There is a common thread through nearly all of these exceptions to regulation of the content of expression. In order to see this thread clearly, consider the most common example of when government can regulate speech: you cannot yell "Fire!" in a crowded theater. That statement is inaccurate. You cannot yell "Fire!" in a crowded theater, unless you believe that there is a fire. Honesty cannot be regulated, but dishonesty can be regulated.

It is not treason for Congresswoman Lee to vote "No" when the President asks for a declaration of war against our enemies. Her vote may be wrong, stupid, and many other bad things, but it is not unlawful and it is not treason. Meanness, folly, ignorance, and boorishness are protected by the Constitution. Our free right to choose with whom we interact allows private vices to shrink in an open society, and government does not help the process by interjecting its influence.

Campaign finance reform does not address or even pretend to address deceit and fraud in the political process. In fact, it encourages deceit and fraud by outlawing honest, partisan activity. Consider the following messages which could be presented during the final days of a campaign and which - if not "coordinated" - with a party or candidate, would be legal:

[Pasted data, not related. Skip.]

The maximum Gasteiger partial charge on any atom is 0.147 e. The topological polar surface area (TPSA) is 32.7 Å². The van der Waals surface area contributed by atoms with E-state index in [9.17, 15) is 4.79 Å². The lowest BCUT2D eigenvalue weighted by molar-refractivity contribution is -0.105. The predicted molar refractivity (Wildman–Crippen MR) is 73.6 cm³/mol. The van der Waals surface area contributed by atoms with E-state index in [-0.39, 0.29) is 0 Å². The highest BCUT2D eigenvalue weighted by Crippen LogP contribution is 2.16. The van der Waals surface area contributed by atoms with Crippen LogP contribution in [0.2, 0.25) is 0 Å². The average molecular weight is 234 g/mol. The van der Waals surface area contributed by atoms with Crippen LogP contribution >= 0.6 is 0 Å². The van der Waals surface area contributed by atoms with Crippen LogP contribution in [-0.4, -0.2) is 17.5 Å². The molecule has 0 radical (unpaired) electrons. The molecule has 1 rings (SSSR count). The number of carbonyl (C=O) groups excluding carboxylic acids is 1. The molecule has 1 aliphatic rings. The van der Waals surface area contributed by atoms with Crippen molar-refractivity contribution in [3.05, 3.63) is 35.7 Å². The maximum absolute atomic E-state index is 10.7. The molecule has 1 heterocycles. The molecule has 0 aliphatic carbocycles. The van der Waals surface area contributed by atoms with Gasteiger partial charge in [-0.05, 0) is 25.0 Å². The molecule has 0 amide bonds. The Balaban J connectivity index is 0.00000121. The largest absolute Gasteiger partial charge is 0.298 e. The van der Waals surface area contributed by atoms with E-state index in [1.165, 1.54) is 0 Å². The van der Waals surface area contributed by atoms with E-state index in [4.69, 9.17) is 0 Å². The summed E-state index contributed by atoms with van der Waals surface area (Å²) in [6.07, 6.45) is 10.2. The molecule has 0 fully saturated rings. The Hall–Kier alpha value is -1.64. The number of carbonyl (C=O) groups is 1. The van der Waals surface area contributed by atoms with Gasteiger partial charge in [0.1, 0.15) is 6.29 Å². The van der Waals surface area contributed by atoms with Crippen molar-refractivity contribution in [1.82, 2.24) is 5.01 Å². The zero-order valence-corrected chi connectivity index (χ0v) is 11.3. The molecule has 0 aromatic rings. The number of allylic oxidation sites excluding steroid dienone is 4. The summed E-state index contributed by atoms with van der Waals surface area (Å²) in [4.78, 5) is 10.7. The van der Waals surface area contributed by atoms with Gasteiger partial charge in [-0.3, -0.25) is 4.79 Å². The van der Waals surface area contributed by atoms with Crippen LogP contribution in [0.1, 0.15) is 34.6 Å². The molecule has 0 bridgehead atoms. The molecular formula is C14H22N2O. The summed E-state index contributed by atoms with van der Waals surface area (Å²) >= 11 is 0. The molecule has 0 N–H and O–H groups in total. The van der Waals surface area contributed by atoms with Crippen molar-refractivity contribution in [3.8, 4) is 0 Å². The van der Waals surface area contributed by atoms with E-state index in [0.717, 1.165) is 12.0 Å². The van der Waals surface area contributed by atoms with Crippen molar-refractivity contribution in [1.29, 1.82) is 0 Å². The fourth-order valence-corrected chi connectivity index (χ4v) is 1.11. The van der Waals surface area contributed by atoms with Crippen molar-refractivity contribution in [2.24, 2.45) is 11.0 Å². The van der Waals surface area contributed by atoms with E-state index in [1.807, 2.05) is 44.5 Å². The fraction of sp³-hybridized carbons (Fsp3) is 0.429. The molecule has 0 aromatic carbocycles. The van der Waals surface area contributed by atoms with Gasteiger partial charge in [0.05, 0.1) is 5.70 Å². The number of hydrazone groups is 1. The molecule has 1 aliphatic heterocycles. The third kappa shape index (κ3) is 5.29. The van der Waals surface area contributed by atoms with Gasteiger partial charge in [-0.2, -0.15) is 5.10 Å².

"The Revolutionary Marxist Front proudly supports Comrade Barbara Boxer in her campaign against traditional families, American values, and bourgeois notions of right and wrong. There is not a single issue in which she has not advanced our agenda for overthrowing fascist Amerika and replacing it by a ruthlessly thorough Marxist government. It worked in North Korea; it worked in Cuba; and it will work here too. We award Comrade Boxer our Joseph Stalin Achievement Award."

Or this: "The Racial Supremacy Council is proud to honor fellow Democrat Robert Byrd, Chair of the Senate Appropriations Committee and former Ku Klux Klan member, with our Lifetime Achievement Award. He, and the long, proud line of fellow Democrats who believe that race and color are destiny, are the only way to keep Republicans from lifting inferior races out of poverty, ignorance, and helplessness."

Or perhaps: "The Woman-Boy Sexual Freedom League is proud to select Hillary Rodham as Advocate of the Year. Without her help, without her personal example, and without her clever phrases like 'Women and children first!' our league would still be considered as something outside normal, mainstream America."

These are, of course, gross exaggerations, which would never be effective in campaigns, but make the text and the imagery and the invented facts a bit subtler and a bit less confrontational, and the ads could be quite effective.

So which is better for a working democracy: honest political advocacy or hidden dishonest political advocacy? The next "remedy" of the Left is clear. Government must be able to read the minds of those who speak, write, sing, gesture, or otherwise express themselves. Who can do that? Orwell knew: the Thought Police.

Bruce Walker is a senior writer with Enter Stage Right. He is also a frequent contributor to The Pragmatist and The Common Conservative.